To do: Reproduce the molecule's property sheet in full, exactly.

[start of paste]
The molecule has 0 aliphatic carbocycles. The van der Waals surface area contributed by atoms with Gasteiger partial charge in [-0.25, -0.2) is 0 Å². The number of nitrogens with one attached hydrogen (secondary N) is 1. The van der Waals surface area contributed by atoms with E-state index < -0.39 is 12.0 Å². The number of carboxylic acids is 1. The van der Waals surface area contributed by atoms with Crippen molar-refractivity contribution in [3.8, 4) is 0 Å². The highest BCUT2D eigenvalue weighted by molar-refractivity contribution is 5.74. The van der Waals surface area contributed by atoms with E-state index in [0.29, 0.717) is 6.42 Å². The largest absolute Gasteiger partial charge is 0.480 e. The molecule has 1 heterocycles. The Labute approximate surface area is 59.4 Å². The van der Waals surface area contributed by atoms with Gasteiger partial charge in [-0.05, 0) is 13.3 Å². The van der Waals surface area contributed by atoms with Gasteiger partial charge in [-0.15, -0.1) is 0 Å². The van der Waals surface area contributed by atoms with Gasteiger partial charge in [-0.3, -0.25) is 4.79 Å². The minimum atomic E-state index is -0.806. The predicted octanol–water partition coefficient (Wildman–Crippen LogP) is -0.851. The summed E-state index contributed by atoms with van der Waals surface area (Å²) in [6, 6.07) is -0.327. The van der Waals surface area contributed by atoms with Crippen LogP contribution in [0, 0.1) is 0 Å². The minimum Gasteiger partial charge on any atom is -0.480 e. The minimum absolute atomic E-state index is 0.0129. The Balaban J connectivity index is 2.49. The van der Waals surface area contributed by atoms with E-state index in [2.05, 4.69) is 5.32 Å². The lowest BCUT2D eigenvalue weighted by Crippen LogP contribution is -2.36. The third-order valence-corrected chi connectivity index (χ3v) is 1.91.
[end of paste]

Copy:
The molecule has 0 aliphatic carbocycles. The van der Waals surface area contributed by atoms with Gasteiger partial charge in [-0.25, -0.2) is 0 Å². The number of nitrogens with one attached hydrogen (secondary N) is 1. The van der Waals surface area contributed by atoms with E-state index < -0.39 is 12.0 Å². The number of carboxylic acids is 1. The van der Waals surface area contributed by atoms with Crippen molar-refractivity contribution in [3.8, 4) is 0 Å². The highest BCUT2D eigenvalue weighted by molar-refractivity contribution is 5.74. The van der Waals surface area contributed by atoms with E-state index in [0.29, 0.717) is 6.42 Å². The largest absolute Gasteiger partial charge is 0.480 e. The molecule has 1 heterocycles. The Labute approximate surface area is 59.4 Å². The van der Waals surface area contributed by atoms with Gasteiger partial charge in [-0.05, 0) is 13.3 Å². The van der Waals surface area contributed by atoms with Gasteiger partial charge in [-0.15, -0.1) is 0 Å². The van der Waals surface area contributed by atoms with Gasteiger partial charge in [-0.3, -0.25) is 4.79 Å². The minimum atomic E-state index is -0.806. The predicted octanol–water partition coefficient (Wildman–Crippen LogP) is -0.851. The summed E-state index contributed by atoms with van der Waals surface area (Å²) in [6, 6.07) is -0.327. The van der Waals surface area contributed by atoms with Crippen LogP contribution in [0, 0.1) is 0 Å². The minimum Gasteiger partial charge on any atom is -0.480 e. The minimum absolute atomic E-state index is 0.0129. The Balaban J connectivity index is 2.49. The van der Waals surface area contributed by atoms with E-state index in [2.05, 4.69) is 5.32 Å². The lowest BCUT2D eigenvalue weighted by Crippen LogP contribution is -2.36. The third-order valence-corrected chi connectivity index (χ3v) is 1.91.